Asuka sluice find backs H20 theories
KASHIHARA, Nara Pref. (Kyodo) Researchers have excavated an ancient stone sluiceway among the Sakafuneishi ruins in Asuka, Nara Prefecture, which they believe channeled water from a spring to the turtle-shaped basin found earlier this year, the Asuka Village Board of education announced Wednesday.
Various sculpted stone objects believed to be evidence of the existence of a water source near the ruins of the seventh-century Asukakyo palace had already been unearthed at the site.
However, the latest finding is the first time archaeologists have apparently succeeded in tracking down a water source and the path that water would have taken.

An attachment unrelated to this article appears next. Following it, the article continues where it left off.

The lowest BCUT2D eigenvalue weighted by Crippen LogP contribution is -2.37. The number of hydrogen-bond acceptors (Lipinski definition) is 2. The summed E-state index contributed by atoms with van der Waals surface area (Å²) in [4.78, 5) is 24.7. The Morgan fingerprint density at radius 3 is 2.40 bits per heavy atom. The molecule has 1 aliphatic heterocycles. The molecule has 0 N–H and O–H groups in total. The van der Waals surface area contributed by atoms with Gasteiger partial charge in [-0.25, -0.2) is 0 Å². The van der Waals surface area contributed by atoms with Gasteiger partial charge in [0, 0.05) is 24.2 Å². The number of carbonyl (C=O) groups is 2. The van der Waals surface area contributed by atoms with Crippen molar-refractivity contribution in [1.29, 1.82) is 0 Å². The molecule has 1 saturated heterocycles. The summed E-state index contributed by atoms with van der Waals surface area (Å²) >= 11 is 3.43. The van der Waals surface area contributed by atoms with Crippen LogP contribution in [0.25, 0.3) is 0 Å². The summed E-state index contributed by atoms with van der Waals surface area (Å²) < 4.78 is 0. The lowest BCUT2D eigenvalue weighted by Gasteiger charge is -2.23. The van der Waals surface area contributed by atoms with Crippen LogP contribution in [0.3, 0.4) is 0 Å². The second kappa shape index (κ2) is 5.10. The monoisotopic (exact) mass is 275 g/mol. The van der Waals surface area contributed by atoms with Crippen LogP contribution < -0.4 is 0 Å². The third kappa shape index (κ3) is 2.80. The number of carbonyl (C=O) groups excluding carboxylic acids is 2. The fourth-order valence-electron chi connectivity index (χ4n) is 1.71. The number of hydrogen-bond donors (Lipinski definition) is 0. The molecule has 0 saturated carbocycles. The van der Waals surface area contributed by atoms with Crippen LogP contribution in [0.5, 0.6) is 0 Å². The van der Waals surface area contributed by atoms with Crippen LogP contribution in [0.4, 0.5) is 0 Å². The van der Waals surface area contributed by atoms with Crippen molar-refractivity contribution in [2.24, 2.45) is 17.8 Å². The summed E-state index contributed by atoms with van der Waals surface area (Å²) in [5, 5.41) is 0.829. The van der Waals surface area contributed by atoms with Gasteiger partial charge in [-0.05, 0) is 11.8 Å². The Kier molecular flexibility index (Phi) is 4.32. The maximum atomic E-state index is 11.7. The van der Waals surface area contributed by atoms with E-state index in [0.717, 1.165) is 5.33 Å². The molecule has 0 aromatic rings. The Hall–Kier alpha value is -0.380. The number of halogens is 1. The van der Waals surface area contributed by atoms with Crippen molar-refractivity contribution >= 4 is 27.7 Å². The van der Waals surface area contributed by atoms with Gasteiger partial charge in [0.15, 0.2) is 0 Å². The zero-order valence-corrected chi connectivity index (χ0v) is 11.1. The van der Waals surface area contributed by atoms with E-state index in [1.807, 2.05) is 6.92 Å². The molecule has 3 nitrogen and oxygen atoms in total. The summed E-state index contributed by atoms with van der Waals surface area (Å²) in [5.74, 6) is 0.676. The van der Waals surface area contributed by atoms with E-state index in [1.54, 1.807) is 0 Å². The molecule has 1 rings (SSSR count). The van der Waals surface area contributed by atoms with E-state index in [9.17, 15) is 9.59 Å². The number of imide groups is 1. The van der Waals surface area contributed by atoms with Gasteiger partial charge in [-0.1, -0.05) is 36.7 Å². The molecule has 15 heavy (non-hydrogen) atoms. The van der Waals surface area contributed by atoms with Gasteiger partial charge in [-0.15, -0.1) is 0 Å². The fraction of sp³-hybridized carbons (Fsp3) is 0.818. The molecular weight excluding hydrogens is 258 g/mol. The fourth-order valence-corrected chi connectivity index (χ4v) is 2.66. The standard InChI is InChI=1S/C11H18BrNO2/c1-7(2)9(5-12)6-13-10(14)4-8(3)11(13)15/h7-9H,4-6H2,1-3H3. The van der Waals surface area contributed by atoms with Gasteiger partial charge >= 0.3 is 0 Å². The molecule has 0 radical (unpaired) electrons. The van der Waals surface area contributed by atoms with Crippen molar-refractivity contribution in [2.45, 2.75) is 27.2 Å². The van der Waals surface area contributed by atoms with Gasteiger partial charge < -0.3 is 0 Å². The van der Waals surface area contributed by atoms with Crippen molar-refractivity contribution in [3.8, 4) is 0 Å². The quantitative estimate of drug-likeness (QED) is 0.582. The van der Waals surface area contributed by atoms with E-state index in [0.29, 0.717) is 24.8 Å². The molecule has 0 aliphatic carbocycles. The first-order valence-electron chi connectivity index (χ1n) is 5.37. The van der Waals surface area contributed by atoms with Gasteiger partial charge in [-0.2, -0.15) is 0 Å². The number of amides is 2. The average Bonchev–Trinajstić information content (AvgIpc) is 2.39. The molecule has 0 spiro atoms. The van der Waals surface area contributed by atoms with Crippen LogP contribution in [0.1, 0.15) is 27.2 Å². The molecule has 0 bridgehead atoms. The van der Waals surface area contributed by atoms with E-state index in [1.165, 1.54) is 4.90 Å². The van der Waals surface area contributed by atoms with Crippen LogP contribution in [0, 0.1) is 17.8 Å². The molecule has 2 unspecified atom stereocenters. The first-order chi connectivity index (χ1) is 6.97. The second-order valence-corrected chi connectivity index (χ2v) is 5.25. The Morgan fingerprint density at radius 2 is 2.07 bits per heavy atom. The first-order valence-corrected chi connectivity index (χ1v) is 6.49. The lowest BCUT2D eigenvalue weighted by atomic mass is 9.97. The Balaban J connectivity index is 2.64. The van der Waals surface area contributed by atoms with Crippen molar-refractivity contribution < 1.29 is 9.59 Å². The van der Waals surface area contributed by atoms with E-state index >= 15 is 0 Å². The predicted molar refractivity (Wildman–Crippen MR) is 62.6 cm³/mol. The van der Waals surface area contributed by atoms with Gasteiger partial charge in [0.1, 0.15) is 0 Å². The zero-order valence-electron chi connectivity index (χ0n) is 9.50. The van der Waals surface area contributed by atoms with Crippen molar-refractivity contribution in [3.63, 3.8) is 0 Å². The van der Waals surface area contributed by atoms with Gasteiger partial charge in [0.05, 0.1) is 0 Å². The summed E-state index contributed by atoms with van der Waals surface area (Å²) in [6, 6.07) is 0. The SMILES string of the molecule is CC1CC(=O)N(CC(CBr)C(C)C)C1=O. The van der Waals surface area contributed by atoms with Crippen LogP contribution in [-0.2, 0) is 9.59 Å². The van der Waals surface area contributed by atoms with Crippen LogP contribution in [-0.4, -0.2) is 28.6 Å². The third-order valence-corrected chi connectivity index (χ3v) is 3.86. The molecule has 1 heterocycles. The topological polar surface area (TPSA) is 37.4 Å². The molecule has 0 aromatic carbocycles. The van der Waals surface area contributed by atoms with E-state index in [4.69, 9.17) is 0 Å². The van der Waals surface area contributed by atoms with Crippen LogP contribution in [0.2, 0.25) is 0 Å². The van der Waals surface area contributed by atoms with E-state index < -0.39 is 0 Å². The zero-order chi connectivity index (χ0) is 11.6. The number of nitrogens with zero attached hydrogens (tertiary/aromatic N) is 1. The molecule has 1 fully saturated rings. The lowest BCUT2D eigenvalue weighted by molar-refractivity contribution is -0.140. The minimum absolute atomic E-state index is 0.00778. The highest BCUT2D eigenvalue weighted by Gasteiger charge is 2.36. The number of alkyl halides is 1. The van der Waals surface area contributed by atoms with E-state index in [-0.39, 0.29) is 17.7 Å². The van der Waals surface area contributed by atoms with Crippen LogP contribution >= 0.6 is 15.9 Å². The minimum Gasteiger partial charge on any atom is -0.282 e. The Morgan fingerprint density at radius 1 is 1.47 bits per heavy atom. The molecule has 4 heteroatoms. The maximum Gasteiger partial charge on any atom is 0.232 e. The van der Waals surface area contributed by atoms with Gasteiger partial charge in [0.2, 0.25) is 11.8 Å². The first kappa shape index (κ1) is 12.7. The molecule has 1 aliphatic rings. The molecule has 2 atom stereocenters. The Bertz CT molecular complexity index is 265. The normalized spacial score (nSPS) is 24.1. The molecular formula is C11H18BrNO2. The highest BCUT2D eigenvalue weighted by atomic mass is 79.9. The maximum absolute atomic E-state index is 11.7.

The spring still flows today, education officials said. The results of the ongoing excavation further support the belief that the Sakafuneishi ruins were used by Empress Saimei (594-661) for religious services using water, they said.
The sluiceway was found to the south of the oval- and turtle-shaped basins unearthed in February. The opening of a square shaft in the direction of the spring measuring 1.8 meters x 2.4 meters was surrounded by stone blocks. At the center of the shaft was a tower 1.3 meters high.
The mouth of the sluiceway is about 2.5 meters away from the oval basin.
Earthenware and coins dating back to the Heian period, which began in 794, have been excavated around the ovalshaped basin. Researchers said the turtle-shaped basin might even have been used for several hundreds of years prior to the Heian period.
OSAKA - Archaeologists on Wednesday dig around an ancient turtle-shaped stone basin and adjacent enclosure that is believed to have been the source of a spring.